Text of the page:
What to do about all the hate:

Ours is not the task of fixing the entire world all at once, but of stretching out to mend the part of the world that is within our reach. –Clarissa Pinkola Estes

“We must learn that passively to accept an unjust system is to cooperate with that system, and thereby to become a participant in its evil.”

Martin Luther King Jr.

Eight Ways to Stand Up to Hate

–by Elizabeth Svoboda, syndicated from Greater Good, Mar 06, 2017

There’s no denying it anymore: Hatred is erupting all over the United States, after having long simmered beneath the social surface. In less than one week, the Southern Poverty Law Center has tallied more than 400 incidents of “hateful intimidation and harassment”—and millions of Americans now fear becoming victims of verbal and physical assaults, possibly thanks to some very threatening and violent language coming from the very top of our society.

In the face of such upheaval, how can you prepare to protect those who are being threatened—to stand up for the worth and dignity of every person, even when it’s uncomfortable or scary? It all starts with mentally equipping yourself for such action, and for the consequences that come with it.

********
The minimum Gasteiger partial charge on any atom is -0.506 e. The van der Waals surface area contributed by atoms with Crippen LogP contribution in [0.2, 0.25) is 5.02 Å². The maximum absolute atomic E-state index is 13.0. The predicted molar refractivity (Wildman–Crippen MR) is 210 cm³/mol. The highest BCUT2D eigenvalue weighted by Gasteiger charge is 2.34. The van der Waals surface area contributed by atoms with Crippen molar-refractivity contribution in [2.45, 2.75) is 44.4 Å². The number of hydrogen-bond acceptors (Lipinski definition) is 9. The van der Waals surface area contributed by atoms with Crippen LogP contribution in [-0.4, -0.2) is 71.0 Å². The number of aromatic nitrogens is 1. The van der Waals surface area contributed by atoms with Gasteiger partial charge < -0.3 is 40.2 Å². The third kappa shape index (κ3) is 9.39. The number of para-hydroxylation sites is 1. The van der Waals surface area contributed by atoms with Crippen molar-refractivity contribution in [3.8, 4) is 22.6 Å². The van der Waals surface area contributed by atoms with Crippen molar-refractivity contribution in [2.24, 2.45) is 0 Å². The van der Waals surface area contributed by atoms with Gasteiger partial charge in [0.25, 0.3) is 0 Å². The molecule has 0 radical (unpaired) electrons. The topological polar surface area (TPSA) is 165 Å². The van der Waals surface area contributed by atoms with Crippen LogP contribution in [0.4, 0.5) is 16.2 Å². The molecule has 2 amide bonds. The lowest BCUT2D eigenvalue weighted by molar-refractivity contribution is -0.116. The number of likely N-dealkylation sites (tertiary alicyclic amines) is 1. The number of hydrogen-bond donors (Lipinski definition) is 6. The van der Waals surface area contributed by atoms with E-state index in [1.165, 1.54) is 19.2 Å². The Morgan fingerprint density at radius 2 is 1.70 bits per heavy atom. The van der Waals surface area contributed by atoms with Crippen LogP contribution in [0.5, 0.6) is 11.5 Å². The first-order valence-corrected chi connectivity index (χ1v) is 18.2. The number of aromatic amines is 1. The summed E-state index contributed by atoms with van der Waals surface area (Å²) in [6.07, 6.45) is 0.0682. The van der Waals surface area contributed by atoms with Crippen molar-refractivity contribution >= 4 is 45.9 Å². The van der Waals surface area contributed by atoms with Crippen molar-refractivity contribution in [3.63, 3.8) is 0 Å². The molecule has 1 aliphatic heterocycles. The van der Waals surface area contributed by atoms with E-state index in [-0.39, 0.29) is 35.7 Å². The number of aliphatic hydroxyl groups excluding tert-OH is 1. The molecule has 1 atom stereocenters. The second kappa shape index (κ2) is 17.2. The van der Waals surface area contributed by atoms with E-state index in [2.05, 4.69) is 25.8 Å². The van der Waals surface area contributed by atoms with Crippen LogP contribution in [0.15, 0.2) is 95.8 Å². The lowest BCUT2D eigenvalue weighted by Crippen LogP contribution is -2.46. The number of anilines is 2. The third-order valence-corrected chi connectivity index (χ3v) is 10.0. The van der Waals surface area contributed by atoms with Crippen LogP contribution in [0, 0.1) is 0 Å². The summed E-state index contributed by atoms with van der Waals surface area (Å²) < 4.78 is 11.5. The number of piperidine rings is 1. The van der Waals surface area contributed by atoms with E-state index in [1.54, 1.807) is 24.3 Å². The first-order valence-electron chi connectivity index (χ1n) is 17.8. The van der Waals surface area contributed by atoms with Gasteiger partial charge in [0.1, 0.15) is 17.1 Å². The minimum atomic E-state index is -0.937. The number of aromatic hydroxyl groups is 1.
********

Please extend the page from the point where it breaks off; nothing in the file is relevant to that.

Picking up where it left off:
“For anyone to become an active, everyday social hero who does daily deeds of helping and compassion, that journey and new role in life begins in one’s mind,” says psychologist Philip Zimbardo, author of The Lucifer Effect and founder of the Heroic Imagination Project.

While few of us will witness an actual hate crime, anyone can be confronted with hateful language—at work, on the street, or even over Thanksgiving dinner. Here are some strategies you can use to turn your mind toward everyday heroism—and to act in ways that reflect that commitment.

1. Educate yourself

Most of us would like to believe that when we see someone being attacked or harassed, we’ll quickly rush to their aid. But while heroic intervention can certainly arise out of empathy for others, it’s more likely to be successful when you’ve had some nuts-and-bolts real-world training.